oil and gas

Climate change denial and the economic policy of idiots

stupid 240Thick-headed and resolute governments dictate that a Texas company’s pipeline expansion is a matter of Canada’s national interest.

As Clarence Bolt of Sidney BC wrote to the Globe and Mail:

Justin Trudeau and Rachel Notley have weaponized the words “national Interest,” implying that accepting a dirty, high-carbon product, extracted with huge amounts of energy, diluted with toxic chemicals, to create a product with uncertain cleanup properties, shipped over land and pumped into tankers plying Canada’s coast is in the “national interest.”

Opposition is unpatriotic.

…Instead of using the “national interest” as a sledgehammer, engage in evidence-based conversations: the actual product (dilbit), the carbon footprint, pollution, job numbers, risks, alternative solutions.

Committing billions of taxpayers’ dollars to ensure the public carries all economic risks of the Trans Mountain project requires a commitment to climate change denial similar to that of Trump’s EPA assassin Scott Pruitt. The political choice is financially unsound.

Positions of Canada and Alberta show absolute ignorance of today’s economic world. An excellent report by award-winning journalist Paul McKay, published by The Energy Mix, makes this clear. Excerpts follow.

The law of unintended consequences may soon cause serious collateral damage to Alberta’s tar sands/oil sands ambitions, and the planned Trans Mountain and Keystone XL pipelines.

The United Nations International Maritime Organization (IMO) recently approved new, much stiffer fuel standards for the 50,000 ocean-going vessels which currently burn low-grade, high-sulphur oil. Known as Bunker C, it is cheap and dirty. An estimated four million barrels per day are burned in all manner of merchant ships, including oil tankers. The related greenhouse gas emissions roughly equal those from all sources in Germany.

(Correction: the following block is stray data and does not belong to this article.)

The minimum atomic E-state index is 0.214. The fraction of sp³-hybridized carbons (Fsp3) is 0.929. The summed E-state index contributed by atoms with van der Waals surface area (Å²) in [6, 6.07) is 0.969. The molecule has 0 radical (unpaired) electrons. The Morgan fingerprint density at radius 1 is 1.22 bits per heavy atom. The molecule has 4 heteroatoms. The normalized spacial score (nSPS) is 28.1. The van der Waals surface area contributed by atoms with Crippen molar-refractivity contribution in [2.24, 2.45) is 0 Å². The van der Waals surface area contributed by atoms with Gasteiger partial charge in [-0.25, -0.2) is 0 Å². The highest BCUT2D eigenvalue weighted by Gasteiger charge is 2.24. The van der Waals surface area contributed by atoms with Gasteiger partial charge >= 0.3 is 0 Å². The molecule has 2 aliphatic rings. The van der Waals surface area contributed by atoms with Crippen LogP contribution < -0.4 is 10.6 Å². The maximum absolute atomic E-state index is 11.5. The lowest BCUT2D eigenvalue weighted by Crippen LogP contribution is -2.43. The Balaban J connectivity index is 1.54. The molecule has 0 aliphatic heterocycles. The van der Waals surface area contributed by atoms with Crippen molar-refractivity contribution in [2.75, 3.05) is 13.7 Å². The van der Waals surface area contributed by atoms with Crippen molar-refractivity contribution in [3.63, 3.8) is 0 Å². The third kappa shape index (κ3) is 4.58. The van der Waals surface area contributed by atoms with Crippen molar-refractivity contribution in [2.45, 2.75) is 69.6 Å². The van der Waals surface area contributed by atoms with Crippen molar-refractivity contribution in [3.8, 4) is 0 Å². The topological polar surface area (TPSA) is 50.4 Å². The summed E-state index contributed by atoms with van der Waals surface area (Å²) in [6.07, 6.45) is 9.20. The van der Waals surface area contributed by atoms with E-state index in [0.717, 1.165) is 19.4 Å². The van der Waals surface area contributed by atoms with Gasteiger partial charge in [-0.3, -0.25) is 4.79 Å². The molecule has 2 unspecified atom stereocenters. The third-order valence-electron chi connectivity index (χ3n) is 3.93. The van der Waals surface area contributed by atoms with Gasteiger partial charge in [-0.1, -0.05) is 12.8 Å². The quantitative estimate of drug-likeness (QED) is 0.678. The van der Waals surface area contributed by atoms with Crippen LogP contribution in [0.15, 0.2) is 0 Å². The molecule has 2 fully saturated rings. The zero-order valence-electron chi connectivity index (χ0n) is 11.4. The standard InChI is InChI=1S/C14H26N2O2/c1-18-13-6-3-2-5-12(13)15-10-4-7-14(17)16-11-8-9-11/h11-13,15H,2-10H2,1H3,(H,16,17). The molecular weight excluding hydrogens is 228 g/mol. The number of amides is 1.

But the days of Bunker C are numbered. The fatal bullet will be sulphur-tipped. By 2020, the IMO has mandated that the commercial fleets it represents can only buy and burn ship engine oil with a sulphur content of 0.5%. That is a 700% reduction from the current average. It has been estimated that the 15 largest ocean vessels currently emit as much sulphur annually as all of the world’s cars.

And as that massive shift unfolds, Alberta’s tar sands/oil sands production will probably be in the crosshairs.

…about 75% of current Bunker C production will disappear far sooner than thought possible even a year ago.

Alberta bitumen will likely be a big loser, because it contains on average some 11 times more sulphur than conventional crude, and results in a high ratio of low-grade Bunker C when refined. As of 2020, according to industry reports, U.S. refinery purchases of diluted bitumen for ship fuel will begin slowing to an eventual trickle…

Last year, Marathon sold off its Alberta tar sands/oil sands assets for $2.5 billion, and took a related $5-billion write-down on its balance sheet. On the same day, Royal Dutch Shell sold its tar sands/oil sands assets for a combined cash and share value of $5.8 billion. Earlier, ExxonMobil took a write-down on tar sands/oil sands tracts said to hold 2.8 billion barrels. Other multinationals which have recently abandoned the tar sands/oil sands include the French conglomerate Total S.A., Houston-based ConocoPhillips, and Norway’s state-owned oil company, Statoil.